a. Each response of the participant corresponds to a particular item in the stream (because all items are presented on each trial). The distribution of the positions of these items is usually centred around the time of the cue, denoted as zero. b. Mixture modelling fits the data with a combination of two distributions, the guessing distribution shown in light grey and a Gaussian, shown in dark grey. This fit yields the latency (mean) and temporal precision (standard deviation) of the Gaussian as well as the proportion of guessing trials.

Participants’ responses were coded in terms of the serial position of the corresponding item in the stream. For example, if a participant reports the letter ‘A’ for the left stream and it was presented not at the time of the cue but two frames later, that response is coded as +2. If their report corresponds to the item immediately preceding the cued stimulus, it is coded as -1, and a report of the cued item is coded as 0. Random guesses thus will contribute an approximately uniform distribution to the histogram of serial position errors . This is quantified by mixture modelling, which determines the relative proportion of guesses and cue-related reports that best fit the data. We model the cue-related responses as a Gaussian distribution. The mixture modeling procedure yields its latency (position of the peak of the distribution relative to the time of the cue) and precision (standard deviation). It also estimates the proportion of trials that participants guessed or misperceived the letter versus the complementary proportion, which we call efficacy, of trials that participants reported a letter from around the time of the cue.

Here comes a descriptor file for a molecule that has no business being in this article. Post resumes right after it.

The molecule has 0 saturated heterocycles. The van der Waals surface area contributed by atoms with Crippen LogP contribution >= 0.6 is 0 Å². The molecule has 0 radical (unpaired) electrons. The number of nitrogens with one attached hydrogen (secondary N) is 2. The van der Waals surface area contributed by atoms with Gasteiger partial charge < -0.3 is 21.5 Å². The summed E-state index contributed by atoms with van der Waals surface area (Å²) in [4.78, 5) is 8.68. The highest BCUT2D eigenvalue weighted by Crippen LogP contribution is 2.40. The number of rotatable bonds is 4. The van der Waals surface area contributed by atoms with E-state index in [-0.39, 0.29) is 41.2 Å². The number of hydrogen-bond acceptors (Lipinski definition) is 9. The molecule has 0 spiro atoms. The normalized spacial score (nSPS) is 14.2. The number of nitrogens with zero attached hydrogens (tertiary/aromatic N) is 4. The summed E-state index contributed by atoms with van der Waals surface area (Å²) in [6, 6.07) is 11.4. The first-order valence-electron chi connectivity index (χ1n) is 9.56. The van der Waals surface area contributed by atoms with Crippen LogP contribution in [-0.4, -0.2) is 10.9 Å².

In cuing experiments, researchers typically conceive of the appearance of the cue as triggering attention to begin sampling from the scene. However, we have consistently observed that the distribution is symmetric and centred near the time of the cue. This indicates that rather than the cue triggering the intake of information from the letter stream, the letters are taken into a buffer before the cue is even presented. If letters were not already in a buffer at the time of the cue, responses from the left (earlier) side of the distribution would be relatively uncommon, skewing the distribution towards later responses.